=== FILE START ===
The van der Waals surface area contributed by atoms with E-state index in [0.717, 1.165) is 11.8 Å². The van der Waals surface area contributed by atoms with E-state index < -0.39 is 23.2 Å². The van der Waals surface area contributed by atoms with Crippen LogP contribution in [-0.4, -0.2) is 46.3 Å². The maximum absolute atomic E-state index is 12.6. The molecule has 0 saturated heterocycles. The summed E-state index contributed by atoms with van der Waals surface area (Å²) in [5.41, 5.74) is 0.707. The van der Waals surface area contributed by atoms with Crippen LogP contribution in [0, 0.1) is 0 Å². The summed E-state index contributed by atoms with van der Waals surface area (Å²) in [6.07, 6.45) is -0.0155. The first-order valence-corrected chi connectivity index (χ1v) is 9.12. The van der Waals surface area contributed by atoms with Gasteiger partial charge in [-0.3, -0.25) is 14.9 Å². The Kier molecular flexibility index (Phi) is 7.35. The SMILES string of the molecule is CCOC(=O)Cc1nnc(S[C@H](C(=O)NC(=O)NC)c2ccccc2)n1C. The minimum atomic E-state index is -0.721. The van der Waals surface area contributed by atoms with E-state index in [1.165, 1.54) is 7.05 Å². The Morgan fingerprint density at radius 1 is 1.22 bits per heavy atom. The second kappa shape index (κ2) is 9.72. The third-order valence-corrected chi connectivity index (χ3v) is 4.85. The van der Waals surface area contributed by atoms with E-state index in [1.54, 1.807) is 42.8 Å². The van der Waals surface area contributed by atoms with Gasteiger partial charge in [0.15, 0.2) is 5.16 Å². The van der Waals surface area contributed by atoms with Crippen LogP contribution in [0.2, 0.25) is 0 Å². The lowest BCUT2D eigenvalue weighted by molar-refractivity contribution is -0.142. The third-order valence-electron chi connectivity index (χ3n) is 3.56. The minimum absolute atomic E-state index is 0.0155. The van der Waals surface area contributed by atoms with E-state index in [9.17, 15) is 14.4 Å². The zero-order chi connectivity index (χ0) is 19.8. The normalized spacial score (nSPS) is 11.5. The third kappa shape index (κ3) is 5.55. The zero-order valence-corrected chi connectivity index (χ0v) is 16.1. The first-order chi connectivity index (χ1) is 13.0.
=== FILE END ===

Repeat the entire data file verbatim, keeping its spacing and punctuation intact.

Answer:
The van der Waals surface area contributed by atoms with E-state index in [0.717, 1.165) is 11.8 Å². The van der Waals surface area contributed by atoms with E-state index < -0.39 is 23.2 Å². The van der Waals surface area contributed by atoms with Crippen LogP contribution in [-0.4, -0.2) is 46.3 Å². The maximum absolute atomic E-state index is 12.6. The molecule has 0 saturated heterocycles. The summed E-state index contributed by atoms with van der Waals surface area (Å²) in [5.41, 5.74) is 0.707. The van der Waals surface area contributed by atoms with Crippen LogP contribution in [0, 0.1) is 0 Å². The summed E-state index contributed by atoms with van der Waals surface area (Å²) in [6.07, 6.45) is -0.0155. The first-order valence-corrected chi connectivity index (χ1v) is 9.12. The van der Waals surface area contributed by atoms with Gasteiger partial charge in [-0.3, -0.25) is 14.9 Å². The Kier molecular flexibility index (Phi) is 7.35. The SMILES string of the molecule is CCOC(=O)Cc1nnc(S[C@H](C(=O)NC(=O)NC)c2ccccc2)n1C. The minimum atomic E-state index is -0.721. The van der Waals surface area contributed by atoms with E-state index in [1.165, 1.54) is 7.05 Å². The Morgan fingerprint density at radius 1 is 1.22 bits per heavy atom. The second kappa shape index (κ2) is 9.72. The third-order valence-corrected chi connectivity index (χ3v) is 4.85. The van der Waals surface area contributed by atoms with E-state index in [1.54, 1.807) is 42.8 Å². The van der Waals surface area contributed by atoms with Gasteiger partial charge in [0.15, 0.2) is 5.16 Å². The van der Waals surface area contributed by atoms with Crippen LogP contribution in [0.2, 0.25) is 0 Å². The lowest BCUT2D eigenvalue weighted by molar-refractivity contribution is -0.142. The third-order valence-electron chi connectivity index (χ3n) is 3.56. The minimum absolute atomic E-state index is 0.0155. The van der Waals surface area contributed by atoms with E-state index in [9.17, 15) is 14.4 Å². The zero-order chi connectivity index (χ0) is 19.8. The normalized spacial score (nSPS) is 11.5. The third kappa shape index (κ3) is 5.55. The zero-order valence-corrected chi connectivity index (χ0v) is 16.1. The first-order chi connectivity index (χ1) is 13.0.